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Descriptions of the Swim Strokes

Descriptions of the Swim Strokes

If you are not a swimmer, the strokes and their rules can be confusing. Since most people do not have a copy of the US Swimming Rules, below is a description of each stroke and the two relays in competition rules below are the US Swimming rules as modified for use in the NVSL. Teams in other leagues may have slightly different rules.

In the NVSL league, each age group has events for boys and girls in each stroke (8 and under do not do butterfly) and the distance increases by age group. In addition to individual races in each stroke, there are relays by age group, both individual and team relays. Below is a description of each stroke and the relay events.



Freestyle is defined as any means of swimming across the pool, although most people’s fastest manner is what is commonly known as the “crawl.” Any stroke and kick are acceptable however, you may not: (1) walk on the bottom or pull yourself along using the lane lines; and (2) in a 50 Meter race (two pool lengths) you must touch the wall at the 25 meter end before touching the wall at the 50 meter end (This may seem obvious, but sometimes swimmers miss the wall at the turning end of the pool).


Like freestyle, almost anything goes on the backstroke as long as you stay on your back. Watching swimmers learn the backstroke is a perverse sense of fun as they bounce off lane lines and wonder where they are. Eventually, they learn to guide off the lane lines, use the overhead backstroke flags and the lane line markings to know where they are in the pool, and count strokes from the flags to the wall. Backstroke starts are different from all others because the swimmer is in the water feet planted against the wall, and hanging on to either another swimmer’s legs or the lip on the pool awaiting the starter’s signal. “Legs” must be grabbed below the knee. Persons serving in an official capacity (such as timers or coaches) may not serve as “legs”. If your swimmer is a backstroker, he or she will eventually learn the backstroke flip turn. This is the one exception to staying on your back and can be used only as part of a turn (not a finish) at the pool wall.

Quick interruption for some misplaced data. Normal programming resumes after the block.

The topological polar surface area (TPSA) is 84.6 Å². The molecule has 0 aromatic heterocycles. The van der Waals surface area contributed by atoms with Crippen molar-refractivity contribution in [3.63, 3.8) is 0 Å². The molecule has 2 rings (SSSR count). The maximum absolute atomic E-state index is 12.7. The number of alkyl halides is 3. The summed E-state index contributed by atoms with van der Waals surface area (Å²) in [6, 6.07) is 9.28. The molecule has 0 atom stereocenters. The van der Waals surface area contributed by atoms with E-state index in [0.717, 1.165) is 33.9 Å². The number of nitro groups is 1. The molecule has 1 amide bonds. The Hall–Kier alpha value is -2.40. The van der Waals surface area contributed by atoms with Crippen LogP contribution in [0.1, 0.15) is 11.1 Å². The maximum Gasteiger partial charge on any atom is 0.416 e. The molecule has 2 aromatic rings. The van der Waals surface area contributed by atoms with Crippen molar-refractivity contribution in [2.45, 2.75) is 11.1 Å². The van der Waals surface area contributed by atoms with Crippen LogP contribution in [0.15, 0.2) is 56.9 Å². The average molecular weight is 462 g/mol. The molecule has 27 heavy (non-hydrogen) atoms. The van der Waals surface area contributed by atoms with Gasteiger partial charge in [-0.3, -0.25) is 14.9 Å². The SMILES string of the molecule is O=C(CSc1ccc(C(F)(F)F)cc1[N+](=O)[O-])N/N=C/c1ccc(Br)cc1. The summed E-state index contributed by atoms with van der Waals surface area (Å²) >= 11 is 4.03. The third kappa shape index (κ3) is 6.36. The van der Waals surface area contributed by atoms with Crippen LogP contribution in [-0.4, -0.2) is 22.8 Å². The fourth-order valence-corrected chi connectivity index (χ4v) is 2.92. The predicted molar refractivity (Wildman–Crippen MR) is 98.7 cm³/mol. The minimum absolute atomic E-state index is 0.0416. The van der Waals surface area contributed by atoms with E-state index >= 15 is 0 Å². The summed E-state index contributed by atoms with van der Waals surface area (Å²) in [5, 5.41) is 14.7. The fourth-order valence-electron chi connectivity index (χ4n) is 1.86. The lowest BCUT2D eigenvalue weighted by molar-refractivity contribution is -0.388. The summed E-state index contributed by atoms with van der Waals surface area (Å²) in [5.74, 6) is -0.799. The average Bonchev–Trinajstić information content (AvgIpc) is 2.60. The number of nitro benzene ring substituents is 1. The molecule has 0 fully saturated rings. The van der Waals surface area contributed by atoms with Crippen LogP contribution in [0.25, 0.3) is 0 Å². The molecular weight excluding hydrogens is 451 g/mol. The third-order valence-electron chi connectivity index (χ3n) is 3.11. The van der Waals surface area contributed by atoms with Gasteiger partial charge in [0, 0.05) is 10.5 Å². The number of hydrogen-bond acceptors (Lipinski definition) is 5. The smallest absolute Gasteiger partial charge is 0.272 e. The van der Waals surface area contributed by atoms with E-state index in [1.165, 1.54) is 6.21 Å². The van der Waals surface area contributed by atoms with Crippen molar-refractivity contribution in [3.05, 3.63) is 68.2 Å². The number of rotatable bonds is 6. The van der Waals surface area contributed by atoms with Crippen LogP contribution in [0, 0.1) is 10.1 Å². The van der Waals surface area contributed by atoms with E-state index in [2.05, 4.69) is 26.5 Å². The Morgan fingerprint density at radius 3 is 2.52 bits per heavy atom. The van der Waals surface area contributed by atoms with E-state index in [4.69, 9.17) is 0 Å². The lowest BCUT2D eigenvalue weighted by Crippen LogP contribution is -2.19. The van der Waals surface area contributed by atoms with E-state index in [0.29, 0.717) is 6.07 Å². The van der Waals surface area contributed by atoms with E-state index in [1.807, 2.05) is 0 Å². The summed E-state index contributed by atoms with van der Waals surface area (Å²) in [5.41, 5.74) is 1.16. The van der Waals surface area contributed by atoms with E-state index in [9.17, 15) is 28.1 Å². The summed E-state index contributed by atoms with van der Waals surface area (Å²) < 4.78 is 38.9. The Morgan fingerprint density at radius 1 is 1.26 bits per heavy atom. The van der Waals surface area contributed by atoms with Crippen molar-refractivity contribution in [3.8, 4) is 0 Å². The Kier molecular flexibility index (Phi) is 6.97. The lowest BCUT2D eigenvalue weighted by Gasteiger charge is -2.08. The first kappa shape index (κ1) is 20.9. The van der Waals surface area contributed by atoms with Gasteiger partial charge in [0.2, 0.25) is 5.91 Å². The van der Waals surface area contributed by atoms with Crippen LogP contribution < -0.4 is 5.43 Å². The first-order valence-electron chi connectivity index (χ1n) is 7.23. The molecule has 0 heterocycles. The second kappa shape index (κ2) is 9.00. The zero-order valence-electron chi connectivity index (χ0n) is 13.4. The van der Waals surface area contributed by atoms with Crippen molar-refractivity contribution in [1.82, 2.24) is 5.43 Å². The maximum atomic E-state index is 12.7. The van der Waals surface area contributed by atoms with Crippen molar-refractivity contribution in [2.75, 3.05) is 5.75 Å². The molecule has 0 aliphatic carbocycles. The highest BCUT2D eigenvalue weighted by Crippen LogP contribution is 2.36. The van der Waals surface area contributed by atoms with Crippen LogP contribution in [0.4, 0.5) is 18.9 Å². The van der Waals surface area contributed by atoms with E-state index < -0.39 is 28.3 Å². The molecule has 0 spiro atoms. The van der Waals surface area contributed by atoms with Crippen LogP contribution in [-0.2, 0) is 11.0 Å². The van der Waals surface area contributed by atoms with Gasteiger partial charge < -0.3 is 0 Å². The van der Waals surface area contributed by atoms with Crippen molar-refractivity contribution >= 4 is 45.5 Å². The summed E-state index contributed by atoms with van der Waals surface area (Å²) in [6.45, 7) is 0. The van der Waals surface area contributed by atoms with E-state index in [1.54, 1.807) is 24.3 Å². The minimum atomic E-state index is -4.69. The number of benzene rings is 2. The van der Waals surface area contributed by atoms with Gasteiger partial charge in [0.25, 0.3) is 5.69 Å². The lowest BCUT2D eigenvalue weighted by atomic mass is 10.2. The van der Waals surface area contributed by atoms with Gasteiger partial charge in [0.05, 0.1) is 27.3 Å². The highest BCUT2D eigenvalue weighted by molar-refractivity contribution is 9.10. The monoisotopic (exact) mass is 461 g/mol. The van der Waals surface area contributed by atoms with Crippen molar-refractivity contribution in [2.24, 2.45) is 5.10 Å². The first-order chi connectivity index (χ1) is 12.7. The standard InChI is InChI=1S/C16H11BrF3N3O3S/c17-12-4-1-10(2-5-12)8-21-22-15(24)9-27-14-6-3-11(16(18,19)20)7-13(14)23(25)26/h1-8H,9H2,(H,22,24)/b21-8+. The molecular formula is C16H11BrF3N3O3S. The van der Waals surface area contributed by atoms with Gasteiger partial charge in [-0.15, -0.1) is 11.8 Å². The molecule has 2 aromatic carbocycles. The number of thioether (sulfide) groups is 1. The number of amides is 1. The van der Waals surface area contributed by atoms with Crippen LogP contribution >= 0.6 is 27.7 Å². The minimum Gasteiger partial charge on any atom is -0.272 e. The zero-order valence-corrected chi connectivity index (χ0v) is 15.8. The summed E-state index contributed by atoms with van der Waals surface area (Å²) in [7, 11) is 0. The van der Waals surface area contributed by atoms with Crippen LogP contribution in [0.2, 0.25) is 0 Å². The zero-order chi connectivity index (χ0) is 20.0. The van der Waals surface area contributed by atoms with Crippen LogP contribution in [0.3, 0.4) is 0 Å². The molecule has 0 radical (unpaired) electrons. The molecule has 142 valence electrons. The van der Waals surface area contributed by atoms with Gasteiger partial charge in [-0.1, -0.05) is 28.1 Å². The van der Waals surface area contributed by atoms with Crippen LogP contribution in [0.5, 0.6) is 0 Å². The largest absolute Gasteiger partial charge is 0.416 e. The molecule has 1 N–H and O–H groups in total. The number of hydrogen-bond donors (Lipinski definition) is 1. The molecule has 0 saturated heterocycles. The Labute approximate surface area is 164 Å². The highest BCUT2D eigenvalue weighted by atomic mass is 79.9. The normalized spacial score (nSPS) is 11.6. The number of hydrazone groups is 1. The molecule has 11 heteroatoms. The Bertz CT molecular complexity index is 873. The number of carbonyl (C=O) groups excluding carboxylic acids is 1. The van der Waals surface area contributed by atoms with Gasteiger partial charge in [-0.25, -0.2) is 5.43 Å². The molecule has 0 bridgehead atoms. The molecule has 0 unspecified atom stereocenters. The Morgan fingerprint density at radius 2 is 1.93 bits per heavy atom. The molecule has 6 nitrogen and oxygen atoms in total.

Breaststroke has two components, the kick and the arm pull. The pull and its recovery must both be under the breast and cannot extend further back than the waist area. The kick is a “frog” kick and the toes must be pointed outward during the propulsive part of the kick. The arm pull and kick must be in an alternating sequence and the elbows must stay below the water except for tagging the wall at the finish. Breaststroke turns and finishes require a simultaneous two-hand touch.


A well-executed butterfly (or Fly) is the most beautiful exhibition of power you’ll ever see in a swimming pool. Quite frankly, the fly is the hardest stroke for most swimmers to perfect and while they are learning it many look like they are drowning. There are two components of the fly; the arm pull and the kick. The arm pull must be an over the water recovery (elbows breaking the surface of the water) with the arms moving simultaneously. The kick is a dolphin style kick with both legs moving simultaneously. Turns and finishes require a simultaneous two-hand touch at the wall.

Individual Medley

The individual medley (or IM) is when an individual swims each of the four strokes in the sequence butterfly, backstroke, breaststroke, and freestyle. We swim a 100 Meter IM, which equals 25 Meters, or one pool length, of each stroke. In a 100 Meter IM, every turn is a stroke change and stroke finish rules apply. This means no backstroke flip turns. The 8 and under group does not swim IM.

Team Relays

There are two kinds of relays, the freestyle relay and the medley relay. Both involve a team of four swimmers, each swimming one-quarter of the total distance. In the freestyle relay, each swimmer swims freestyle. In the medley relay, the sequence is backstroke, breaststroke, butterfly and freestyle. At the NVSL Relay Carnival, swimmers eight and under swim a modified medley relay where the fly leg of the relay is replaced with a freestyle leg. In all relays, each swimmer must wait until the previous swimmer touches the wall prior to leaving the deck. Running starts or pushes from teammates are not allowed.

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